Those who were full have hired themselves out for bread,
but those who were hungry are fat with spoil (v. 5).
Because this God is Lord of the rich and of the poor, this God with a preferential option for the poor can elevate the poor to places of power and elevate the needy to places of honor. This is nothing less than a social revolution.
The work of this God is at least subversive. More than that, it is revolutionary in a way that upends the status quo.
One could hardly say that in places of power and authority; but one can sing it! We even sing in echo of Hannah in great cathedrals and on high holy days. It may be dangerous, but it is permissible because it is sung.
It is no wonder that this great revolutionary singing of Hannah is reiterated in the story of Jesus. For good reason Luke has placed an echo of Hannah’s song at the beginning of his gospel in the mouth of Mary. Luke, among the four evangelists, is the most radical in remembering Jesus as the one who signaled an immense upheaval in the socio-economic world. Thus Mary, in anticipation of the work of Jesus, sings to “magnify” the wonder of God (Luke 1:46-55). Mary sings of a “Mighty One” who, as with Hannah, can and will enact social upheaval in order to make the last ones first:
He has brought down the powerful from their thrones,
and lifted up the lowly;
he has filled the hungry with good things,
and sent the rich away empty (vv. 52-53).
Such an articulation of God’s “preferential option for the poor” soon is to be performed by Jesus and is hardly palatable in many Christian congregations. But we can sing what we cannot say. We sing of a revolution that contradicts and threatens present world arrangements. In our singing we acknowledge this God who is free from and over against our preferred socio-economic policies and practices.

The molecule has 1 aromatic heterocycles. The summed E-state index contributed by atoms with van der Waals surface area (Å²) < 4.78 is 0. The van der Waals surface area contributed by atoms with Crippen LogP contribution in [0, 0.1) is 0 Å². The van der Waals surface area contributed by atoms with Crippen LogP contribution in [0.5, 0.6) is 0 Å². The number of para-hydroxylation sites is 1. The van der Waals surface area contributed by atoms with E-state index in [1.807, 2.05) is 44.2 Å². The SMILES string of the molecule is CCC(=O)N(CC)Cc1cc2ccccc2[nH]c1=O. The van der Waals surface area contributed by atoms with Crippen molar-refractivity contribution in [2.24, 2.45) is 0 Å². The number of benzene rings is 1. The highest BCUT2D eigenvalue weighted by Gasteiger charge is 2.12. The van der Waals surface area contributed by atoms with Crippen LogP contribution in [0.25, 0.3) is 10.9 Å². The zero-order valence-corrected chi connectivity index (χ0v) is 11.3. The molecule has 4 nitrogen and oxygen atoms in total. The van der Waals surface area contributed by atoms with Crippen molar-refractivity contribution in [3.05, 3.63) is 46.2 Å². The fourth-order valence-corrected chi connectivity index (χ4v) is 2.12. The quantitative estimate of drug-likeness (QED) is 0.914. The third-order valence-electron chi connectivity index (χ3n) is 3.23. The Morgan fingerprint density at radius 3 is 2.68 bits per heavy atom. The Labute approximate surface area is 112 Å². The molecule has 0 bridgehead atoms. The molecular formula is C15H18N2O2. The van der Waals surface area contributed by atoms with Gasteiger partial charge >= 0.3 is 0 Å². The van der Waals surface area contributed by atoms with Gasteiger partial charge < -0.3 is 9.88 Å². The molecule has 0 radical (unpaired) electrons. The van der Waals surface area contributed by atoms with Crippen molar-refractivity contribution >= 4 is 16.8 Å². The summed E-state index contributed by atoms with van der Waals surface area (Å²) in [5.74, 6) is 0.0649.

Among the most lyrical words in the Bible is the poetry of Second Isaiah that anticipates Israel’s coming return from exile in Babylon (Isaiah 40-55). Because that return from exile will challenge the still regnant Babylonian Empire, this expectation must be sung.
This poetry is filled with ebullient expectation that invites Israel to anticipate beyond present political circumstance even though present political reality is daunting.
In Isaiah 42:10, Israel is summoned to sing a “new song,” a never-before sung song in Israel to point to a divine wonder that has never been seen. The subject of that new song is the arousal and resilience of God who is daringly portrayed, not unlike a pregnant woman who breaks the long silence of exile who now cries out:
Now I will cry out like a woman in labor,
I will gasp and pant (v. 14).
The imagery concerns the birthing of something new that is not derived from what has been. The newness concerns the lordly devastation of “nature”:
I will lay waste mountains and hills,
and dry up all their herbage;
I will the rivers into islands,
and dry up the pools (v. 15).
That disturbance of “nature,” however, is in order to announce how YHWH will act to bring Israel home from exile:
I will lead the blind
by a road they do not know,
by paths they have not known
I will guide them.
I will turn the darkness before them into light,
the rough places into level ground.
These are the things I will do,
and I will not forsake them (v. 16).